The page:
The Gig Economy has allowed people to pick up a primary or secondary income and work when they want to through ride-share services such as Uber and Lyft, as well as food delivery services such as DoorDash, GrubHub, Uber Eats, and others. The latter has also made getting your favorite dish from your favorite restaurant easier by essentially "hiring" someone to deliver it to you, even if that restaurant doesn't offer delivery service. However, your favorite restaurant and others may soon disappear from those services if Indiana Governor Eric Holcomb signs a new bill into law.

How Food Delivery Services Work

For you and me, it's as simple as searching for whatever you're in the mood for, tapping your phone screen a few times, and waiting for your order to show up at your job or your house. While I've always assumed the service has a deal in place with restaurants to serve as their delivery service, that's not always the case. Some of those services simply find the restaurant's menu online and add it to their list of options without getting permission from the restaurant's owner. After the order is placed, the driver goes to the restaurant you chose, places your order as if they were placing it for themselves, then delivers the meal to the address you provide.

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This has been causing some issues with restaurants across the country for the past few years. The main one being that if a customer's order is wrong or taking longer than expected to arrive, they call the restaurant to complain or ask what's going on, and the employees have no idea what they are talking about.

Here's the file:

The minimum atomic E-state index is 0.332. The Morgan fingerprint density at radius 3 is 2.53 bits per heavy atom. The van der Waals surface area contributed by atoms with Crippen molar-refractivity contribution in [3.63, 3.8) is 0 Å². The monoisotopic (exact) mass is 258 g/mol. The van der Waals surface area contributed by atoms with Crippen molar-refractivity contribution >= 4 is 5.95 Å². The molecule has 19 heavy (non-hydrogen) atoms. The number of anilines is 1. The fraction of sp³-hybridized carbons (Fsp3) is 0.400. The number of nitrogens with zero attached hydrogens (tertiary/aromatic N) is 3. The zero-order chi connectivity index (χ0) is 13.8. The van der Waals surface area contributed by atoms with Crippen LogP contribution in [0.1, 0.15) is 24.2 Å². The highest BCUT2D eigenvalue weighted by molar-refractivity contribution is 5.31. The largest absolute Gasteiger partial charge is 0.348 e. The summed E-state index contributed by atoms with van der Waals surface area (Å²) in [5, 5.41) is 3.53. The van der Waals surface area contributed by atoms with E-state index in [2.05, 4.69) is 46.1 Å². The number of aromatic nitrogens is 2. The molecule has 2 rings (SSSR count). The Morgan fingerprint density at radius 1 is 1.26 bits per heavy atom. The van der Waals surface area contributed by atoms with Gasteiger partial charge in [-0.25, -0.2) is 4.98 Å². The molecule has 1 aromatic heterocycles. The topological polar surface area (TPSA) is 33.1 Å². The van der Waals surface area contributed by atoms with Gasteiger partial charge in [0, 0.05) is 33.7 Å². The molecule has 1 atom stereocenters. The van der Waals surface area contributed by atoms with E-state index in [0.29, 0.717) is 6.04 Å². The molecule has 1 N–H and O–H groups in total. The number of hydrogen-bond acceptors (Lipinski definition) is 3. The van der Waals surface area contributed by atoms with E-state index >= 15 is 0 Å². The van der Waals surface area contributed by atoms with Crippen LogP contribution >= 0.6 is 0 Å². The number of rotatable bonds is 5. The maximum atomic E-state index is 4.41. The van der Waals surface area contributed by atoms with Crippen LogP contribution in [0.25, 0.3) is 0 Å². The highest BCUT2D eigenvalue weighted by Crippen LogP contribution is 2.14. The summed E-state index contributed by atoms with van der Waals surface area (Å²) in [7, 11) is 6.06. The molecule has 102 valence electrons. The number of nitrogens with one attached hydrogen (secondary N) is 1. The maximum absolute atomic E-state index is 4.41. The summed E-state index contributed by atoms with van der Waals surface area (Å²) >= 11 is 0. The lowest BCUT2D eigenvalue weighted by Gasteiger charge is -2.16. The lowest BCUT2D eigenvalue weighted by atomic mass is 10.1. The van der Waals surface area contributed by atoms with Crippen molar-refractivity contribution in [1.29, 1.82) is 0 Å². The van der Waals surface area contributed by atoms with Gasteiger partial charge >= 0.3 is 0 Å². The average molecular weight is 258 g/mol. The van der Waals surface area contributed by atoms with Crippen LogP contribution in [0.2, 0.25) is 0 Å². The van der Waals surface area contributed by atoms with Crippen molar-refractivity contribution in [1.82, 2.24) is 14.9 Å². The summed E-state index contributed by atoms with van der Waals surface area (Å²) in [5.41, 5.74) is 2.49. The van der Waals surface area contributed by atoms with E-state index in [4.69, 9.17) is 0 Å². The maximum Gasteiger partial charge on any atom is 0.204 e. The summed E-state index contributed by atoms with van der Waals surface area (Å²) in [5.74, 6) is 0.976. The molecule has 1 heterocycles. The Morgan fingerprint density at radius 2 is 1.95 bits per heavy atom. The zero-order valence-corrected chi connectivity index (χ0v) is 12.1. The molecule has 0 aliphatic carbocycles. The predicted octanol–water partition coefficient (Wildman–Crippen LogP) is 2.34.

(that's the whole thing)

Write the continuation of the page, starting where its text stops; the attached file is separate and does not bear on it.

"I specifically asked for a light drizzle of dressing on my salad and it's clearly a medium drizzle!"

Indiana House Bill 1279

A new bill that recently passed the Indiana House of Representatives, and awaiting Governor Holcomb's signature looks to resolve that issue and others restaurant owners have with food delivery services. If signed into law, House Bill 1279 would require food delivery services like DoorDash, GrubHub, and others to have an agreement in place with each restaurant before adding them to their databases and making them available to consumers.

If a restaurant does not have an agreement in place, the service company must remove it from its app until there is one. On the flip side, if an agreement is in place and the restaurant decides to cancel it, the service must remove it within 72 hours of the cancellation. If that doesn't happen, the bill allows the restaurant to "bring an action" (a.k.a. lawsuit) against the service that could result in the service paying "liquidated damages of not more than $50,000 per transaction."

It is unknown at this time if Governor Holcomb plans to sign the bill or veto it. If he signs it, the law will go into effect on July 1st.

[Sources: Investopedia / WRTV / Eater / Indiana General Assembly]

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